Tuesday, June 11, 2013

Next-gen pricing: European extortion

It’s not uncommon to see higher prices in Europe compared to the United States. This is fairly standard in most areas due to higher import/export costs and higher tax rates. Video games are no exception to the rule and routinely can be at least $10-$15 more per title. Console costs are usually higher as well, but these are relatively slim numbers for the most part, in the area of $30-$40 USD. With the announcement of the next-gen console pricing, the minor gap in price has become a gigantic chasm of which most gamers will likely balk at diving into.

Revealed yesterday, the Xbox One and PS4 have been priced at $499 and $399 respectively in the US. Viewers were pleased to see the PS4 pricing and hope that the Xbox One lowers theirs to compete. However, across the pond in Europe, things are not going as smoothly. The cost of X1 and PS4 over there is €499/£429 and €399/£350. That’s an increase of $160 USD for the X1 and $125 for Playstation. The outrage certainly is there, but where are the reports of it? Are people merely fuming in the comfort of their living room, or are gamers planning boycotts and riots?

The price gouging of these developers is beyond extreme. You’re talking easily the cost of 2-3 games or possibly a high end gaming headset just to get the console. Why is it higher? Does it include extra content? More hardware? Does it ship with a couple of free games or a larger HDD? A jump in price by this magnitude requires some clarification and transparency. There is no discernible reasoning for this large increase and it hurts the already fragile reputations these console makers have.

While the largest population (if considering individual countries) of console buyers is in the United States, the combined countries around the world offer just as much of a market to gamers. Charging those gamers roughly 20-25% more than their American counterparts is absurd.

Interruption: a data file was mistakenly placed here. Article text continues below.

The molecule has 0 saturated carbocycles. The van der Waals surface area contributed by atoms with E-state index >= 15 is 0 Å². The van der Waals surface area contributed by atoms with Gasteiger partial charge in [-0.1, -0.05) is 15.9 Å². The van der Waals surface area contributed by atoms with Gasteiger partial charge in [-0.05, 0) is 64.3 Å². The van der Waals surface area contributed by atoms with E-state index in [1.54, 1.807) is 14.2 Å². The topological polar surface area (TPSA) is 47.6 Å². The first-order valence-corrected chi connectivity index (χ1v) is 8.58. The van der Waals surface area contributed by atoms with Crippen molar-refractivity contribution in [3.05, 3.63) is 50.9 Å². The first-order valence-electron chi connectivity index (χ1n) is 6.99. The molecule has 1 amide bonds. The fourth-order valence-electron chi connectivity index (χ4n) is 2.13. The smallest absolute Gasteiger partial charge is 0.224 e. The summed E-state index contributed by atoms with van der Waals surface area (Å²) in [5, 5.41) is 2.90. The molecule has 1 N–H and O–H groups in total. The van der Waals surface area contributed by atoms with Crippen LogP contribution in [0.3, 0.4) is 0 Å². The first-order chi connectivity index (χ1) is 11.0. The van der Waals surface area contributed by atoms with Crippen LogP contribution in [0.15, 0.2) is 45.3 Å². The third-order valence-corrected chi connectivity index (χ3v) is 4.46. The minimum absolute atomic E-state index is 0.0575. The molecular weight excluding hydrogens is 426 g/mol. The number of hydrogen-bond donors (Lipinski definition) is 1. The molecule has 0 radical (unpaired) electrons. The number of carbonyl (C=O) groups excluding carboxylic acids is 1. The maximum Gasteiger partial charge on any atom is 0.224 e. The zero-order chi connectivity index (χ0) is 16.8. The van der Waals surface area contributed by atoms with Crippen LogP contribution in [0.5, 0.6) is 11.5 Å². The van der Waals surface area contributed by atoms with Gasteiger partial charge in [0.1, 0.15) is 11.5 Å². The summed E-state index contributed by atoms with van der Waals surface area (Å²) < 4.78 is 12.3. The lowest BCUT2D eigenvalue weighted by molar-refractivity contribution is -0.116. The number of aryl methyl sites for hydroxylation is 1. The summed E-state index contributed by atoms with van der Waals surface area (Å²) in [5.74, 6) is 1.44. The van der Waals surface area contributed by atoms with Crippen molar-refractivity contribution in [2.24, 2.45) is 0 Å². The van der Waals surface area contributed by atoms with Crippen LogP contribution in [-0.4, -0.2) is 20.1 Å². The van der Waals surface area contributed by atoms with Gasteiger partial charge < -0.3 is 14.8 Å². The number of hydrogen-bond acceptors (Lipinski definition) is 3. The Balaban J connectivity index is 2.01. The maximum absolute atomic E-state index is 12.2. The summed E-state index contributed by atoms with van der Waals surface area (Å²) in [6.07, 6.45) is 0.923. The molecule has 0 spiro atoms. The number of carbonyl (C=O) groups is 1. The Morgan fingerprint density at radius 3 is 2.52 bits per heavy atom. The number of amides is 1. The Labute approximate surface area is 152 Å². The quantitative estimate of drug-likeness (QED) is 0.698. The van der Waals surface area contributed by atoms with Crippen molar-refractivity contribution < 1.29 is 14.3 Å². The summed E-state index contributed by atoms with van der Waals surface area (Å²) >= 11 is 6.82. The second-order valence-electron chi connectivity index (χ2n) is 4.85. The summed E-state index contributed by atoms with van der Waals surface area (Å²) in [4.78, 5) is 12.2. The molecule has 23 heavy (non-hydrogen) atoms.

While it certainly is true that all of the extra costs required just to get the consoles over there, the idea that we are dealing with $150 more in charges is ridiculous. Video games exceed almost any other market in the world for price inflation between countries and it only seems to be going up. Previously, games in the UK might go for $65 or $70 instead of $60. Recently, there were standard titles for $100, showing an even larger jump.

The responses on this announcement have been fairly divided. Some have accepted it as part of the norm and will be buying whatever console they want. Others have been in a state of panic. And even others have been up in arms, discussing how to boycott the purchase of consoles.

“All I want to know is why I get charged more than US”

“My feelings are…….What else is new? I paid $100 for my GOWJ, it’s always been like this. I don’t like it, but taxes and [expletive]….”

One person who asked to remain anonymous remarked that they plan on staging protests at video game retailers to demand a change in pricing.

It’s unbelievable in this day and era that video games cannot be distributed globally without requiring this level of extortion. And that’s what it really is. Extortion. Either pay up or you won’t be getting anything. All we need now is a protection racket brought up for our current generation consoles.

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